Here's what it's like to enter Japan's Seikan Tunnel, which connects two islands —Hokkaido and Honshu—and is one of the world's longest underwater tunnels. The Seikan expanse is close to 34 miles long and almost half of that distance, 14.5 miles, is underwater:
There is something unnerving about that moment when the outside light recedes, and all that's left is the lamps flashing by. If you were on that train, some part of the brain would register that it was under a crushing amount of weight and that only really good engineering was keeping it from being crushed.
In 1986, when the Seikan Tunnel was opened but trains had not yet started carrying passengers through it, the New York Times heralded the accomplishment, writing that "a new era of underwater tunneling is under way." Now, they said, instead of carefully excavating underwater tunnels in painfully small increments, as they had since the early 1800s, tunnel builders might use giant tunnel boring machines to make the process go faster, or they might simply excavate trenches underwater and drop in lengths of tunnel segments.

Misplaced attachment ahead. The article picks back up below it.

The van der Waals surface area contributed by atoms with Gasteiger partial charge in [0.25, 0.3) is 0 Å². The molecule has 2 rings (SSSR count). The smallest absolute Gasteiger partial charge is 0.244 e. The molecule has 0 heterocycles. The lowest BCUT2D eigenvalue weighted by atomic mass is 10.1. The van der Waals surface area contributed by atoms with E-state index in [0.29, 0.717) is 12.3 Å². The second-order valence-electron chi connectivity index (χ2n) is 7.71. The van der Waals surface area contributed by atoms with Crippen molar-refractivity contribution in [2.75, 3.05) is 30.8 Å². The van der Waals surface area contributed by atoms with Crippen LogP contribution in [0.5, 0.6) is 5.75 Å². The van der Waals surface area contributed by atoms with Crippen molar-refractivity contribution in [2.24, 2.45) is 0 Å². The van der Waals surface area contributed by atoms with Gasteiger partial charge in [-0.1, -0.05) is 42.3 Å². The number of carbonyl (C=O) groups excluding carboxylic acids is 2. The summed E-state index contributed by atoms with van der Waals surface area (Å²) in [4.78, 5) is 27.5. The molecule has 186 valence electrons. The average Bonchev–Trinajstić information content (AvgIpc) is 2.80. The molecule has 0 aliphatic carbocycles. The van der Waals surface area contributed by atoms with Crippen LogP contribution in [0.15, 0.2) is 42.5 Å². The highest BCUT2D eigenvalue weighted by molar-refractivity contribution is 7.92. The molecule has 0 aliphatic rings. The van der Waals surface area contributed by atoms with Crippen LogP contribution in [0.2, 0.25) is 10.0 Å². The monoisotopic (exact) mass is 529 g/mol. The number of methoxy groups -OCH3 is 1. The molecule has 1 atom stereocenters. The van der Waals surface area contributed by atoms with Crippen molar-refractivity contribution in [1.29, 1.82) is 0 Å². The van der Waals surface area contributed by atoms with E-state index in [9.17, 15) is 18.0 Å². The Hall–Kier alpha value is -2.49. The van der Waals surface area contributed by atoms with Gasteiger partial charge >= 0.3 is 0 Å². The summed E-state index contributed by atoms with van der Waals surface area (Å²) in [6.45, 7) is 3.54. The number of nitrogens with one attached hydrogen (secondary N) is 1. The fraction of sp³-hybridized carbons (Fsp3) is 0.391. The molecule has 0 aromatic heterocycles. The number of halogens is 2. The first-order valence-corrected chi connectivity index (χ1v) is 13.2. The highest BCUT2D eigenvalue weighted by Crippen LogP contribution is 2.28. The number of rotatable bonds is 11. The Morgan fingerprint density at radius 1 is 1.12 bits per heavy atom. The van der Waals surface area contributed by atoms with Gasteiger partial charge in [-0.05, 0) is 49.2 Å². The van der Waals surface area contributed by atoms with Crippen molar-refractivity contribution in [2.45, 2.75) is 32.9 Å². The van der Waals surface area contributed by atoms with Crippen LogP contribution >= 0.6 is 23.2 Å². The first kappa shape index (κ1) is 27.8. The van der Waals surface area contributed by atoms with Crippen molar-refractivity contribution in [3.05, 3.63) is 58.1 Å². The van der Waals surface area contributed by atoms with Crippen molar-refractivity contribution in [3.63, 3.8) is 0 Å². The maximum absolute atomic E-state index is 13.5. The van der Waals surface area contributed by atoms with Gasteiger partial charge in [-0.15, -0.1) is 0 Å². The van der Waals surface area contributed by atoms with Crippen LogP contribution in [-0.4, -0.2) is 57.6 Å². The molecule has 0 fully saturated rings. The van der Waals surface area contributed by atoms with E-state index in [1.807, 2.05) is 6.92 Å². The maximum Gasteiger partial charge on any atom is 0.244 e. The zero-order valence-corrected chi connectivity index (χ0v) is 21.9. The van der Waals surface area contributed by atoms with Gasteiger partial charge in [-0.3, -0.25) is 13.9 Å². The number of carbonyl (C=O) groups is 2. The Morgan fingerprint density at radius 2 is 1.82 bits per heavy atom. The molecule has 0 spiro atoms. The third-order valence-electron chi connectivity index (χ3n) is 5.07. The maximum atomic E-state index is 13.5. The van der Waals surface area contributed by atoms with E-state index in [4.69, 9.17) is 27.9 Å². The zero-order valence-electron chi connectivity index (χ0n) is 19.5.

The idea of tunneling under bodies of water instead of building bridges over them is intuitive enough that some of today's most iconic undersea tunnels were conceived of in the 19th century. But it's only in the last few decades that technologies like the ones the Times described has allowed these tunnels to exist.